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Quote:
Originally posted by ucupa
I'm also trying to choose a DLP proj, and from what I've seen, the William Phelps calibrated JVC-DLA15U has one of the most excellent picture so far, BUT not good in white uniformity, as there's a color shift from pinkish to greenish from left to right.
A well calibrated G15 should not have left to right color shift as you describe. Corners can be a problem, but left/right top/bottom should be uniform. There have been a few exceptions, but this usually turns out to be a lamp alignment problem. However, the projector has to be calibrated for its intended use; if it is inverted from how it was calibrated this can (and usually does) cause shading problems.


William
 

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Quote:
Originally posted by sspears
BTW, if you open up the Runco, you will find the Sharp9k inside.
Well if that's true, it's the world's greatest Z9000!


Leaving out a D-ILA which is of comparable image quality but more difficult to set up (what with calibrations, hush boxes, computer as a source, etc.), I think it is utterly obvious that the three best units are the Marantz, the Runco VX1000C, and the SIM2 HT300 and HT200DMF (but only for DVDs). The Transvision 2 has yet to be seen as far as I know, and frankly, I'm not sanguine based on what I saw of the first Transvision (an unfair comment, perhaps).


The Runco does display some very minor (to me) processing flaws, as Stacey points out, but so too does the Marantz very surprisingly, despite the Faroudja chips. But the Runco is easily the most CRT-like in my judgment. For that reason, I'd rank the Marantz next. It's a close second, and much less money if you buy from Japan, but it definitely has a different sort of image, so you must see these units for yourself.


I'd be happy with either of these great projectors, or even the $8500 SIM2 HT200DMF (if I watched mostly DVDs).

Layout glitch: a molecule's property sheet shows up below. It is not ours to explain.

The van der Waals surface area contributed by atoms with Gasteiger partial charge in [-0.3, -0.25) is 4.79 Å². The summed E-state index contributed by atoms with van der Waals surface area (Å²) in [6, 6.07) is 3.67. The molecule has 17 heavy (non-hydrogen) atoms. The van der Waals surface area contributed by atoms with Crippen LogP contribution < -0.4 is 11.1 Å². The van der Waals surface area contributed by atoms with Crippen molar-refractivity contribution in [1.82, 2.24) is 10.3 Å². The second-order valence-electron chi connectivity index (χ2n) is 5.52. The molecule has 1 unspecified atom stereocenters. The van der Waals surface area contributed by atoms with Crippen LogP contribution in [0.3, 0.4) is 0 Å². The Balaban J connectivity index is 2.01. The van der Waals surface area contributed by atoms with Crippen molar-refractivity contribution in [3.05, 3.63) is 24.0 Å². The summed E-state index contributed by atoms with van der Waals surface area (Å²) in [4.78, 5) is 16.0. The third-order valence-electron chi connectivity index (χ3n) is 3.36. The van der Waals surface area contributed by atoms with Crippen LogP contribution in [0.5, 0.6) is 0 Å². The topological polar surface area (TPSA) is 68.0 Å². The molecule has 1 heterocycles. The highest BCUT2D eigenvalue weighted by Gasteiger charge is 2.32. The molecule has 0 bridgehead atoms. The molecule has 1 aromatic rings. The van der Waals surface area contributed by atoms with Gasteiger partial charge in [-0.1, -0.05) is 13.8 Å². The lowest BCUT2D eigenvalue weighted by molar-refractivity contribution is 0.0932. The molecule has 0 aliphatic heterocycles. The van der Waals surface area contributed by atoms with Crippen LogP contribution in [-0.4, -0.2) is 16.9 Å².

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Quote:
The deinterlacer in the Marantz and Seleco smoke the external box from Runco. The Runco box is non-motion-adaptive. It is using a Genesis chip for deinterlacing. BTW, if you open up the Runco, you will find the Sharp9k inside.
Quote:
The Runco does display some very minor (to me) processing flaws, as Stacey points out, but so too does the Marantz very surprisingly, despite the Faroudja chips. But the Runco is easily the most CRT-like in my judgment.
These quotes from earlier postings imply that if you add the external Runco deinterlacer to a Sharp 9000, you'll get the same image quaity from a Sharp 9000 that you do from the Runco. Can you do this and is this true?


Just a thought


Tim
 

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Interesting idea...Be fun to try it.


But the Runco looks significantly sharper, as does the Marantz. Perhaps the optics were changed in addition to adding the PFP scaler, not to mention anything else that may have been done.


I read here that the 1000C was sourced from NEC, but I differ to Stacey who undoubtedly knows more.


One thing I'm not convinced about: The Runco sounds quite, quite different from the Sharp. The fans are higher pitched, for one thing. If the VX1000C starts out as a Sharp 9000, how can this be accounted for?